Each graphic tells a different story. Across the relatively limited number of dimensions presented, it is difficult to draw conclusions about them as a group. Another factor that is often considered for regional analysis is whether a county is in a metro area, adjacent to a metro area or a rural area. Proximity to a metro area is thought to confer economic benefits to neighboring rural counties. The takeaway from Figure 12 is that location—metro proximity—bears no distinct relationship with employment growth or volatility. There is no clear pattern of the solid dots (metro or metro-adjacent) or the empty circles (rural counties).
Figure 12: Rural versus metro or metro-adjacent quad chart (at-risk counties)
Source: BLS and the USDA Economic Research Service
One is left with the sense that the 620 at-risk counties of the U.S. present a difficult task for one interested in designing appropriate, well-targeted policy responses or development strategies for their particular context.
Statistical analysis can be helpful to recognize that the two tails of the employment growth rate by county behave differently. There is a trade-off between specialization-led faster employment growth and industry diversity that makes a region less vulnerable to shocks. This is shown by the arc-shaped cluster of regions forming the frontier in the northeast quadrant. There are few outliers with particularly strong employment growth and diversity. For the higher-performing northeast quadrant, the correlation between growth and diversity is close to zero (-0.02). On the other hand, there is a modest and positive correlation between growth and diversity in the at-risk regions (0.21). These divergent results are also in evidence for many of the independent variables used in the regression models.
Conventional statistical analysis did not yield helpful insights about regional characteristics associated with employment growth, at least with the data we had available. Thus, we took a visual analytic approach to discern patterns across regions. Another tactic would be to apply data science methods, such as machine learning and dimension reduction. The latter we employed for the industry and occupational analysis. Principal component analysis reduced the data dimensions, but the results were often anomalous combinations of occupations and/or industries, making interpretation, drawing conclusions and developing consistent strategies difficult.
The question remains: What policies will encourage growth in at-risk regions? We found that establishment expansions divided by contractions had a positive and significant association with employment growth for both the full sample and the 620 at-risk counties. On one level, this is instinctual: growing establishments (or firms) contribute to employment growth. That said, this finding, together with the finding that a prominent business services sector is associated with regional job growth, may provide economic development practitioners some guideposts for strategies to pursue and policies to enact—for example, to encourage business retention, enable infrastructure (such as broadband) and ensure there are businesses that complement a region’s established industrial competencies.
The strategies mentioned above are not particularly fresh. They could have been proposed by anyone familiar with the economic development field, whether one had survivorship bias or not. The important follow-up questions for the at-risk regions are: Does a policy make sense given the context, and is it feasible? Regions that succeed and those that have the financial resources for consultants set the agenda. No consultant or researcher is going to be handsomely compensated by studying at-risk regions. Yet, developing precision policies for these struggling regions is something of a “moon shot”—not easy but hard. Researchers need to take deep analytical dives and invent unique solutions, not promote formulaic economic development strategies and policies that may only apply to regions that are already success stories.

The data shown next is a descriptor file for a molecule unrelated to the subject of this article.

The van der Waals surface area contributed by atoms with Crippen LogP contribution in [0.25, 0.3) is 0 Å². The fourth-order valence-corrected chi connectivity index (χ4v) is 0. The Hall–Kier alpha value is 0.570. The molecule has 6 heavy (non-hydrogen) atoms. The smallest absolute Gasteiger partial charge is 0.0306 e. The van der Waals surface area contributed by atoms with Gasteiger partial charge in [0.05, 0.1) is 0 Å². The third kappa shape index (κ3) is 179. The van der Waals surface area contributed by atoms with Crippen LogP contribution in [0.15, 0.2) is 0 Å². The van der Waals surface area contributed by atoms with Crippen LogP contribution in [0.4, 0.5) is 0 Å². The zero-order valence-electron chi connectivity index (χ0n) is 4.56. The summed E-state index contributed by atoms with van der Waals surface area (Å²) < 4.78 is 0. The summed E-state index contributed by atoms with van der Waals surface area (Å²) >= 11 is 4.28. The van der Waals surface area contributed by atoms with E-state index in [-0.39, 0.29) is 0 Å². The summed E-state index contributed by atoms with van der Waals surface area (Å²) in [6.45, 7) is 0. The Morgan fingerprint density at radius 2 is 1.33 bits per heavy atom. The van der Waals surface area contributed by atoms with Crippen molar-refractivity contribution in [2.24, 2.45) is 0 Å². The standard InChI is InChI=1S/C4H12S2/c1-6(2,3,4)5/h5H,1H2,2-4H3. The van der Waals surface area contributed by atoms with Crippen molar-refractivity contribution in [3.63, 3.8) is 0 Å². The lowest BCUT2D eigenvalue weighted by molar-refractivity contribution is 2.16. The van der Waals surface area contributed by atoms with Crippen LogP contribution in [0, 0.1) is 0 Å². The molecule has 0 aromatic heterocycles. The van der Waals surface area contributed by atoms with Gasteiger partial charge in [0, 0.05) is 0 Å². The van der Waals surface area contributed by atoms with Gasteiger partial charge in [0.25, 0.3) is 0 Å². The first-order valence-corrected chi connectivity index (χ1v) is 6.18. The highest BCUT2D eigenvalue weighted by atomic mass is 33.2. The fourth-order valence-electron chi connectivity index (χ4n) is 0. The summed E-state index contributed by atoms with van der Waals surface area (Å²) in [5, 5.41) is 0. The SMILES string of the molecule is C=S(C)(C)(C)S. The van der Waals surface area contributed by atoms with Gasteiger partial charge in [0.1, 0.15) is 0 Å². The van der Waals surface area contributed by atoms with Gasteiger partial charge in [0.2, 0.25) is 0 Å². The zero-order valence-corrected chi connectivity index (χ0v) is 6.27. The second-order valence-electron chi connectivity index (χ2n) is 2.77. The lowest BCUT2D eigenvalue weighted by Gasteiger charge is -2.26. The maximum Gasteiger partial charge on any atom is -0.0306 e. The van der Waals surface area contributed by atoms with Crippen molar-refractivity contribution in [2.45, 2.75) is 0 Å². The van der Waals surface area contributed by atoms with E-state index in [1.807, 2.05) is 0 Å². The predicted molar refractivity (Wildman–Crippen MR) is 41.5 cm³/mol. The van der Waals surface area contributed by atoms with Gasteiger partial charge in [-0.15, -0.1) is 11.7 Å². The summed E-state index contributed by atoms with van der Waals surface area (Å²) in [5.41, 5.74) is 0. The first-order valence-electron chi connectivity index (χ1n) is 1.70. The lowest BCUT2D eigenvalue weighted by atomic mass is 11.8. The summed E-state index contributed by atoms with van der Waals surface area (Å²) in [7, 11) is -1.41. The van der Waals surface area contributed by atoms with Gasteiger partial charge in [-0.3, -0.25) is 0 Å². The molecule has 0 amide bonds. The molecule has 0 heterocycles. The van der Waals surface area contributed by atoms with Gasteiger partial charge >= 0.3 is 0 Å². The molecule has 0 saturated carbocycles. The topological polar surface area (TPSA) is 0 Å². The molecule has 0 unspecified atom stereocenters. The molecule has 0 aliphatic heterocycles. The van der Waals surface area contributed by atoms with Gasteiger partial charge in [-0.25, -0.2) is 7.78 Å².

If each region is different in its own way, as we have argued, then there is a need to do analysis case by regional case.
Given the financial and analytical constraints of conducting a case study for an at-risk region, speed and efficiency are paramount. Begin with an end in mind. What policy levers are available and feasible for this particular region? What available indicators would be relevant to monitoring the effects of policy on these interventions? What resources and competencies are there in the region? Dive deeply into the data and history of a region to determine if the performance outcomes were a result of good planning or serendipity. If, during the analysis, the researcher or consultant keeps saying something to the effect of, “What? I’ve never seen this before,” she or he may be on to something. The deep dive will likely be surprising.
This article was prepared by the Trustees of Indiana University using Federal funds under award number ED17HDQ3120040 from the U.S. Economic Development Administration, U.S. Department of Commerce. The statements, findings, conclusions, and recommendations are those of the author(s) and do not necessarily reflect the views of the Economic Development Administration or the U.S. Department of Commerce.
- Documentation about these data and their sources can be found in the reports available at www.statsamerica.org/ii2/reports/Default.aspx.
- Feser, E. J. (2003). What regions do rather than make: A proposed set of knowledge-based occupation clusters. Urban Studies, 40(10), 1937-1958.
- Florida, R. (2014). The rise of the creative class—revisited: Revised and expanded. New York: Basic Books.
- Kluge, J. (2018). Sectoral diversification as insurance against economic instability. Journal of Regional Science, 58(1), 204-223.
- Porter, M. E. (1998). Clusters and the new economics of competition. Harvard Business Review, 76(6), 77-90.
- Thompson, W., & Thompson, P. (1993). Cross-hairs targeting for industries and occupations. In D. L. Barkley (Ed.), Economic adaptation: Alternatives for nonmetropolitan areas (pp.265-286). Boulder: Westview Press.